Supreme Court upholds order removing candidate from San Luis ballot
The Arizona Supreme Court has upheld an order removing a city council candidate from the ballot in San Luis, Ariz., because of her lack of English fluency.
The court's ruling means Alejandrina Cabrera will not be a candidate in the city's March primary election.
The ruling issued Tuesday upheld an order last month by Yuma County Superior Court John Nelson removing Cabrera from the ballot. His ruling came after several days of testimony, during which a sociolinguistics expert who tested Cabrera said she did not possess the fluency of English required to serve on the council.
Cabrera then appealed Nelson's ruling to the state's top court.
“It is ordered that the trial court's judgment and orders filed January 27, 2012 are affirmed,” said Supreme Court Chief Justice Rebecca White Burch. “The City Clerk shall not include appellant's name on the March 13, 2012, City Council election ballot. A written decision of this court shall follow in due course.”
The city had held off ballot printing, pending Cabrera's appeal. The higher court's ruling gives the city the go-ahead to begin printing a ballot that will list the names of nine candidates for the four open council seats.
Also running is Juan Castillo, who was recruited last week by Cabrera's backers to run in place in the event her appeal failed. Castillo must run as a write-in because the deadline has passed for candidates to file nominating petitions to include their names on the ballot.
The legal battle began in December when San Luis Mayor Juan Carlos Escamilla filed a special action in Superior Court seeking a determination whether Cabrera possessed the level of proficiency required by state law to serve on the council.
Conducting language testing ordered by Superior Court, sociolinguistics expert William Eddington found that Cabrera, a Kofa High graduate who spend much of her youth in San Luis Rio Colorado, Son., possessed sufficient knowledge of English to survive but not to fulfill the responsibilities of a council member.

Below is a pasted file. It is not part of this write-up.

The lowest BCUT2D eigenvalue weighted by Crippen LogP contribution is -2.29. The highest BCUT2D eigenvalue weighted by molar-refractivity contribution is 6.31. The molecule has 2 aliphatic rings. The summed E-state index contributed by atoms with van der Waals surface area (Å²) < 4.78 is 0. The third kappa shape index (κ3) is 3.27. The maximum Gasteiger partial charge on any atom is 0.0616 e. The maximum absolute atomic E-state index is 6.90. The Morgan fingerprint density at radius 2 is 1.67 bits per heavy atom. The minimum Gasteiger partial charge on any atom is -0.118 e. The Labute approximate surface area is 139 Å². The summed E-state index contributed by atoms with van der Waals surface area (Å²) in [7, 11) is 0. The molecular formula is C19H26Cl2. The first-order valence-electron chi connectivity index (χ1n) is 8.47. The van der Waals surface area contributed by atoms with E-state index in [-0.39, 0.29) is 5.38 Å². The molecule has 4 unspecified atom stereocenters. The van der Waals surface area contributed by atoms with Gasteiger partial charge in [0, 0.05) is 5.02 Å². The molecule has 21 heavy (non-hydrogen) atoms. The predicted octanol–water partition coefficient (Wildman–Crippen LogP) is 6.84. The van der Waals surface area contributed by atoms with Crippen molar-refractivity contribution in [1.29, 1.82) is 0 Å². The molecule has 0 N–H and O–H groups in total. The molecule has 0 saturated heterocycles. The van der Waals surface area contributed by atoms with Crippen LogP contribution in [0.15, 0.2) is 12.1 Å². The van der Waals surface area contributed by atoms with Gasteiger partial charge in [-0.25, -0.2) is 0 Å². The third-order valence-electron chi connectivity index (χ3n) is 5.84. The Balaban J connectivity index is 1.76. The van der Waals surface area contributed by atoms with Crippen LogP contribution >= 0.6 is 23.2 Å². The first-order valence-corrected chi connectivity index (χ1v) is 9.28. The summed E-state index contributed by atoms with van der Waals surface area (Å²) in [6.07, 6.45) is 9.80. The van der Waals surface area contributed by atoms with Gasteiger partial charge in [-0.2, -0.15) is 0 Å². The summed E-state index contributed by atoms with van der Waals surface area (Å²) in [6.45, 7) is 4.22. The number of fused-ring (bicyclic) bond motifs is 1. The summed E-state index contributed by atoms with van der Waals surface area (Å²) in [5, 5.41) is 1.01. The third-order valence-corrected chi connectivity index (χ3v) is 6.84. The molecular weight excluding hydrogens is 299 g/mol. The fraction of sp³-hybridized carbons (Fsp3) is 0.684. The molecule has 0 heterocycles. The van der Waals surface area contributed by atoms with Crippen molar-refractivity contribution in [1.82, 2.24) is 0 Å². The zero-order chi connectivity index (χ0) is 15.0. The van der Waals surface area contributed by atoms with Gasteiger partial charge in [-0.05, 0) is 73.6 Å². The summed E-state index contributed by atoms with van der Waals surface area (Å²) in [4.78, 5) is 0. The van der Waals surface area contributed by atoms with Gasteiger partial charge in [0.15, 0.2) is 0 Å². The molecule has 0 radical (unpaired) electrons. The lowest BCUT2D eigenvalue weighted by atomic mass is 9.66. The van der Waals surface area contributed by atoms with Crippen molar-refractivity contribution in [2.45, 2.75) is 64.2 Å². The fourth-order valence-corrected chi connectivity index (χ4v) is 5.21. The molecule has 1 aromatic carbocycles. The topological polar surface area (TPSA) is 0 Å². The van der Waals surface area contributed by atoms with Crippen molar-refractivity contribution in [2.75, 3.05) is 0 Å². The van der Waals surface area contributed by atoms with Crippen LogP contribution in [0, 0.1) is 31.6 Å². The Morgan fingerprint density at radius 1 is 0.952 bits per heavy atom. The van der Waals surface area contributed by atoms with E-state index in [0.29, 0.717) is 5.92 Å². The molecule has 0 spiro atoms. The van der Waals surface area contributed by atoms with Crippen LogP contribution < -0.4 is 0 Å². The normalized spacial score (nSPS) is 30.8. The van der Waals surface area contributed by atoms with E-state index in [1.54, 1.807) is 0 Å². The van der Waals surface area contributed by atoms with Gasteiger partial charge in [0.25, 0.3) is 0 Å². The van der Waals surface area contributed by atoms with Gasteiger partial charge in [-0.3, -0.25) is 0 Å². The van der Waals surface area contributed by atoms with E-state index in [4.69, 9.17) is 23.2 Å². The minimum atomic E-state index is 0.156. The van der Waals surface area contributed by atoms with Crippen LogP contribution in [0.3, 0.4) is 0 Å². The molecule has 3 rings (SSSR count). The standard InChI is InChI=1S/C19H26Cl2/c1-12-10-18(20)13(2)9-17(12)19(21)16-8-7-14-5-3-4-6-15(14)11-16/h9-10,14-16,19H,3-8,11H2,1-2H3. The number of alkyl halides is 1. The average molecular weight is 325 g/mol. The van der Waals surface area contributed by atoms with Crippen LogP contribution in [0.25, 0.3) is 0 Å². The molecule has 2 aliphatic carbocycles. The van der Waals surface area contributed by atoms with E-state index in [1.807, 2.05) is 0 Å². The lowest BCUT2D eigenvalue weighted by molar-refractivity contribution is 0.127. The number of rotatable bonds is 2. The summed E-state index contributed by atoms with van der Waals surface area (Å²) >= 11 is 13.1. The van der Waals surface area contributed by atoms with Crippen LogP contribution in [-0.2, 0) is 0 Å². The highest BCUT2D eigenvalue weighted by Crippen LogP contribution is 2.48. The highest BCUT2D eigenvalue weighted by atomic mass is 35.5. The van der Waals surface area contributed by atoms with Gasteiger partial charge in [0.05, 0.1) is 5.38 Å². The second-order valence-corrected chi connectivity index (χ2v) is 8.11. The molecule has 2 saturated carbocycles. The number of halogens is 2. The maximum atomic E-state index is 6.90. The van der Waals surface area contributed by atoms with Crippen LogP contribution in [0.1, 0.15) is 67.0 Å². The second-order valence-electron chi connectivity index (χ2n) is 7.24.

Nelson said his decision also was based on Cabrera's failure to respond correctly to questions posed to her in English in Superior Court.
Cabrera's attorney's had argued that while state law requires public office holders in Arizona to know English, it does not establish specific levels of proficiency that they are required to meet. They contended that removing her from the ballot would constitute a violation of her constitutional rights.
“Unbelievable,” said John Minore, one of Cabrera's attorneys. “This is a fine example of judicial activism. Arizona now has a English standard to be on a ballot but doesn't tell you what that standard is. It's amazing that people in government who are in power can spend taxpayer money to keep people off the ballot. This is Hispanics keeping Hispanics off the ballot, compliments of the San Luis City Council.”
The court battle drew the attention not only of news media in Yuma County but from Arizona and around the nation and world. International news organizations that followed the case included El Pais from Madrid, Spain, BBC and Televisa.
Cabrera was part of a slate of four like-minded candidates hoping to win a majority of seats on the seven-member city council in this year's elections, starting with next month's primary. Remaining on the slate are San Luis businesswoman and former mayor Nieves Riedel, former councilman Archibaldo Gurrola and Ricardo Sandoval.
Other candidates in the primary are council incumbents Jose Suarez and Gloria Torres, and candidates Matias Rosales, María Ramos, former mayor Joe Harper and former councilman Marco Antonio Reyes Jr.